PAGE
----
Hyperspectral imaging could help find poultry meat defects

During the 2021 Poultry Tech Summit Webinar Series, Olga Pawluczyk showed how the use of hyperspectral imaging in poultry processing could help more accurately identify food quality issues and detect foreign objects.

Meredith Johnson Headshot
Picsfive I Shutterstock.com
Picsfive I Shutterstock.com

Poultry processors are under pressure to produce a high-quality product quickly while ensuring wholesomeness. Currently, processors are utilizing metal detectors, x-ray systems or workers on the line to identify food safety or quality issues in processing plants. However, there is still a question of what is being missed on the line by the current methodologies. 

During the 2021 Poultry Tech Summit Webinar Series on November 11, Olga Pawluczyk, president, CEO and co-founder of P&P Optica, showed how the use of hyperspectral imaging in poultry processing could help more accurately identify food quality issues and detect foreign objects.

“The only thing we are certain of in detection problems is that we can never tell what we have not found or what wrong assumptions we have made. How do we understand what’s wrong with the inspection methodology on a processing line?” asked Pawluczyk.

“Nothing is 100% certain including detection,” stated Pawluczyk. “X-ray machines can only see things that are density based. Metal detectors can only see ferrous materials. Vision systems can only see at or very close to the surface.” However, P&P Optica has created a hyperspectral imaging system that uses light wavelengths to analyze the chemistry of meat and reject product that is out of spec according to large amounts of collected data.

How hyperspectral imaging works

“We’re providing hundreds of wavelength information points per pixelated image and can start predicting the chemical bonds between molecules based on how light interacts with them. Meaning that when something is detected out of the ordinary (such as a food safety or quality issue), it can be identified and rejected,” explained Pawluczyk. “Anything that doesn’t have the same chemistry makeup as raw meat will be identified. The system can also determine what was identified (metal, rubber, plastic, bone, cartilage, etc.) so that the source can be found.”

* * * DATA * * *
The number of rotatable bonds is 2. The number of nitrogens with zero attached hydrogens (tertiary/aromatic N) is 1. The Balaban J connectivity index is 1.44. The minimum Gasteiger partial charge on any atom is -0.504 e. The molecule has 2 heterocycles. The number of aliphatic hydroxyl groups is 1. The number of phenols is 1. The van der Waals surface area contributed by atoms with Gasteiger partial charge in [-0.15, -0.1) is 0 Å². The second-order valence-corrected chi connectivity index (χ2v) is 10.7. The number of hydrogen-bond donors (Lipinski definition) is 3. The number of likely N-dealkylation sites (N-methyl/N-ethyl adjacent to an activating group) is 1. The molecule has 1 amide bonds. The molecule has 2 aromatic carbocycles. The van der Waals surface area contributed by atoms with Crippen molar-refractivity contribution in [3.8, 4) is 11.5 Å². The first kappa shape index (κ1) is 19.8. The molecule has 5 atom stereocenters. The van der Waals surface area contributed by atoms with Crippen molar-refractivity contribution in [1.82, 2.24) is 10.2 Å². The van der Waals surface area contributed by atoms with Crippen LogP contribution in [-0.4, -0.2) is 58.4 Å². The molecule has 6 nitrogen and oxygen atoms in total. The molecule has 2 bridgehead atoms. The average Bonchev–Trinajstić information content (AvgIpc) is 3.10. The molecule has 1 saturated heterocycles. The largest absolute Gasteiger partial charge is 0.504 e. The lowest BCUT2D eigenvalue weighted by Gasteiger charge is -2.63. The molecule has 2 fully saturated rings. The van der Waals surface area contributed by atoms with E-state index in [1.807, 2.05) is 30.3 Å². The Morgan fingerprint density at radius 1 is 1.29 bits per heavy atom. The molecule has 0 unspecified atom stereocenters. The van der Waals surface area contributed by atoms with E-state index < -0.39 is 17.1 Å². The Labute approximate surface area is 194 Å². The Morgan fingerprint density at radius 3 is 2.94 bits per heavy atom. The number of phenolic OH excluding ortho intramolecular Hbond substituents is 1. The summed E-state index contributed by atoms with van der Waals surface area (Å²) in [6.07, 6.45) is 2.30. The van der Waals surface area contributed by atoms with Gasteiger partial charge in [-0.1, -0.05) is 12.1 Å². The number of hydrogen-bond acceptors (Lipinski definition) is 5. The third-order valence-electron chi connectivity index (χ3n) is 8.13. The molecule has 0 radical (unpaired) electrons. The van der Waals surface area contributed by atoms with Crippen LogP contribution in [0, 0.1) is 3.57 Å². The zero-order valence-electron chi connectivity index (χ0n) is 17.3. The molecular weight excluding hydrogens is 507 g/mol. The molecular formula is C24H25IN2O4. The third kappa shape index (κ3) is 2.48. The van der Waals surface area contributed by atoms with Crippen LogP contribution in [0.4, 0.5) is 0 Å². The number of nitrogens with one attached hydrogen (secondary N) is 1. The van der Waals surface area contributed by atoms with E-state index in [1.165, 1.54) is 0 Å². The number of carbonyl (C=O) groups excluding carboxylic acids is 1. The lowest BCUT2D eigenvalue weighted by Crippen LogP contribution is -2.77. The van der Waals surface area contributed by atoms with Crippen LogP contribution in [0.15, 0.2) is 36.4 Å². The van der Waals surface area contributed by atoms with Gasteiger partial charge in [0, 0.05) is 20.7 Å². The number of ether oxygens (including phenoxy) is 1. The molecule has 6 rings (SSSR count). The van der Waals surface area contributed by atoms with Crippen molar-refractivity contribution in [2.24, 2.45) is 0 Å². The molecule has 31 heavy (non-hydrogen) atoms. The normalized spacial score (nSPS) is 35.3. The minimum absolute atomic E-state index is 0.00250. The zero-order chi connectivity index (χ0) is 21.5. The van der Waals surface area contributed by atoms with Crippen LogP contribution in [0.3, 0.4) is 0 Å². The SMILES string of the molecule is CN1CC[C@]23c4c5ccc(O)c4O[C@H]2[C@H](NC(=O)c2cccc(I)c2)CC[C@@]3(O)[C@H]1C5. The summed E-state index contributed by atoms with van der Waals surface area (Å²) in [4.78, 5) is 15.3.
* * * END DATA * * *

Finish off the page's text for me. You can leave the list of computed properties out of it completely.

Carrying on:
Pawluczyk went on to explain that because the chemistry of meat is being seen, producers can start providing insights to customers such as meat quality and shift deboning/trimming efficiency. Additionally, the company has been working with processors to identify and reject woody breast on the line.

“In the future, the team is most excited about the ability to trace information back to the farm. Because we can see the chemistry of each piece of meat, we can now start tracing the quality of the product back to what the birds ate, how they were raised, or more.”

What’s Next

For more on the technologies set to advance the poultry industry, join industry-changing innovators, researchers, entrepreneurs, technology experts, investors and leading poultry producers at the Poultry Tech Webinar Series, scheduled for November 30 and December 2.

During the webinar series, industry experts will preview what’s coming next – from prospective solutions to developing technology – for the poultry industry. 

This webinar series is proudly sponsored by: Arm & Hammer, Aviagen, Baader, Boehringer Ingelheim, Cargill, Ceva, Chore-Time, Cobb, Evonik, Marel, Phibro Animal Health, Staubli, and Zoetis.

Visit our website for more details on the webinar series, topics and speakers.

Register for free today and join us for a glimpse at the future of the poultry industry.

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